No. New vehicles with additional accessories and equipment are designed for a calcium battery. Moreover, its charging system’s higher voltage output compared to old vehicles is designed to charge lead-calcium batteries.

A starting battery is designed to deliver several hundred amperes of power to the starter motor within a few seconds. The power comes off the surface of the plates inside the battery. A battery with more plate surface and less resistance will deliver more instant power. Alternatively, a deep cycle battery is called upon to deliver a long, slow discharge of fewer amperes, for several minutes or hours, in deep cycle applications like trolling motors, etc. Deep cycle batteries have thicker plates and are designed for discharge cycles. It is not recommended to use starter batteries for deep cycle applications as it will reduce battery life or may cause sudden death of battery due to shorted cell. Likewise, a deep cycle battery is not suitable for starting as it will not give enough power for cranking an engine.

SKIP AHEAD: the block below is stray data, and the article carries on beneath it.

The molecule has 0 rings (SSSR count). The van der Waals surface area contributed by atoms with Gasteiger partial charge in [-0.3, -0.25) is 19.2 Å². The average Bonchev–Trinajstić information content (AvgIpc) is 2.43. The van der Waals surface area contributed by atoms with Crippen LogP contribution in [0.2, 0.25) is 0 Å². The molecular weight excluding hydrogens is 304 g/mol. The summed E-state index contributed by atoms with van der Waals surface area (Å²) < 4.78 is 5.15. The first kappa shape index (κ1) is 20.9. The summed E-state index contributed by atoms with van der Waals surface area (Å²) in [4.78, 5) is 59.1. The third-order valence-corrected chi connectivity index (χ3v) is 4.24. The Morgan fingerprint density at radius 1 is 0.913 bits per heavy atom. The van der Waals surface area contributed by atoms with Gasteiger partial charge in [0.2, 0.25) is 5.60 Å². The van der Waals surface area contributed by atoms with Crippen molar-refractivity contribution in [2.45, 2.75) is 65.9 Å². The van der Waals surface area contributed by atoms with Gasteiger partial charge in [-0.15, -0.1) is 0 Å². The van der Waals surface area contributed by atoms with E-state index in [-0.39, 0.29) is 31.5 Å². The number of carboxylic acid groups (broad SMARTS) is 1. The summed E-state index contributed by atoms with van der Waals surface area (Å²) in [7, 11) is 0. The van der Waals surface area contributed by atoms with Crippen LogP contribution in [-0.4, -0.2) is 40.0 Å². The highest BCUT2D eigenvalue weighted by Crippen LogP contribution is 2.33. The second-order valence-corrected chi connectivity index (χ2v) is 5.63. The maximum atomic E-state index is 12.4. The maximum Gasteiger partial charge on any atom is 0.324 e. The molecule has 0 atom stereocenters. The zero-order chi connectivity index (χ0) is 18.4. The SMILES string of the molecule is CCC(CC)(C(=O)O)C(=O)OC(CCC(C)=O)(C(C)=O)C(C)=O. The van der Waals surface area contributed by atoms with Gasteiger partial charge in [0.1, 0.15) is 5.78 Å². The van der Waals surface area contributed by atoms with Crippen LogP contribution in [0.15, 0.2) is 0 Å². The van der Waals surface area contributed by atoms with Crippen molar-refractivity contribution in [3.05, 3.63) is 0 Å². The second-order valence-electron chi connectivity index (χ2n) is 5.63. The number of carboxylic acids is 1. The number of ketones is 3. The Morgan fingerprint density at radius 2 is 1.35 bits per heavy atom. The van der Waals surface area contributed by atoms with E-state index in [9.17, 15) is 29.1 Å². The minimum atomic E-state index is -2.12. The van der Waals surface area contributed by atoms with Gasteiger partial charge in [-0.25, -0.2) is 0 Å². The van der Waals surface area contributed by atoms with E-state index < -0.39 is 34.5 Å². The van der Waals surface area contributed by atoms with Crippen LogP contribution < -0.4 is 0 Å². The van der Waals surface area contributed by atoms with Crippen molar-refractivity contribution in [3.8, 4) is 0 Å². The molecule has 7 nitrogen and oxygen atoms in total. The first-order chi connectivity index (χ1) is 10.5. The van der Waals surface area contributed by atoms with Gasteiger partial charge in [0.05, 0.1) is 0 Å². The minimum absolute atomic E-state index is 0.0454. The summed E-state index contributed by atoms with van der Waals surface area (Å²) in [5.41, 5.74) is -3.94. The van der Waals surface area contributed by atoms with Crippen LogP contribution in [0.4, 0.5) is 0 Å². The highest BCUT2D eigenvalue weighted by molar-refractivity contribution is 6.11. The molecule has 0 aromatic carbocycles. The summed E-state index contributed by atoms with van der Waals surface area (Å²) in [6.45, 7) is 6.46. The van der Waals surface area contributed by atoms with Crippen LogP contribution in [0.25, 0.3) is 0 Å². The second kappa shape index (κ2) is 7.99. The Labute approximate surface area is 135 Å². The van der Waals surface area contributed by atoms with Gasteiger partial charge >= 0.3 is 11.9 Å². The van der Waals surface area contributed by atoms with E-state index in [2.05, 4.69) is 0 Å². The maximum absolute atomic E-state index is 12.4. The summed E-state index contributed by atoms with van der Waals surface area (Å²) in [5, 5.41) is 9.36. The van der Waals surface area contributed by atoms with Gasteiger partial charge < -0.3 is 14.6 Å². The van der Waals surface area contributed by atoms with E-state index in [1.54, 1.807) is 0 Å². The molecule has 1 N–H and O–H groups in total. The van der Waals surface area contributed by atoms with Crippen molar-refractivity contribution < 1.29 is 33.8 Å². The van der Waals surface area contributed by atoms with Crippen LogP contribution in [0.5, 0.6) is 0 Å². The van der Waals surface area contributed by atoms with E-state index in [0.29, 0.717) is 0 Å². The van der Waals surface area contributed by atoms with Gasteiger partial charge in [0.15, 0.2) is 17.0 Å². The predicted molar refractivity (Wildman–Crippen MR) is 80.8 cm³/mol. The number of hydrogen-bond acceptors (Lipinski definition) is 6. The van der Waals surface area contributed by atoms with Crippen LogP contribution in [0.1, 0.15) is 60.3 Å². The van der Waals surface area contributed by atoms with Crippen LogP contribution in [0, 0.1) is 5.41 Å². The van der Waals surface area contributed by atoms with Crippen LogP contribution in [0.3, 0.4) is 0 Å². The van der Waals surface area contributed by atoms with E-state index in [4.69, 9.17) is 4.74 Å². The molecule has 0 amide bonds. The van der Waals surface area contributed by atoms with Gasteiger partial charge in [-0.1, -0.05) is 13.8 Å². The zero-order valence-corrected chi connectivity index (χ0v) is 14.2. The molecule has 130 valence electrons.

Automotive lead-acid batteries are recyclable and should not be disposed of in a general waste bin. You can hand over your old batteries at SW Batteries and we will ensure they are recycled by an authorised company that is a member of Australian Battery Recycling Initiative (ABRI) and we are committed to the responsible recovery of used lead-acid batteries.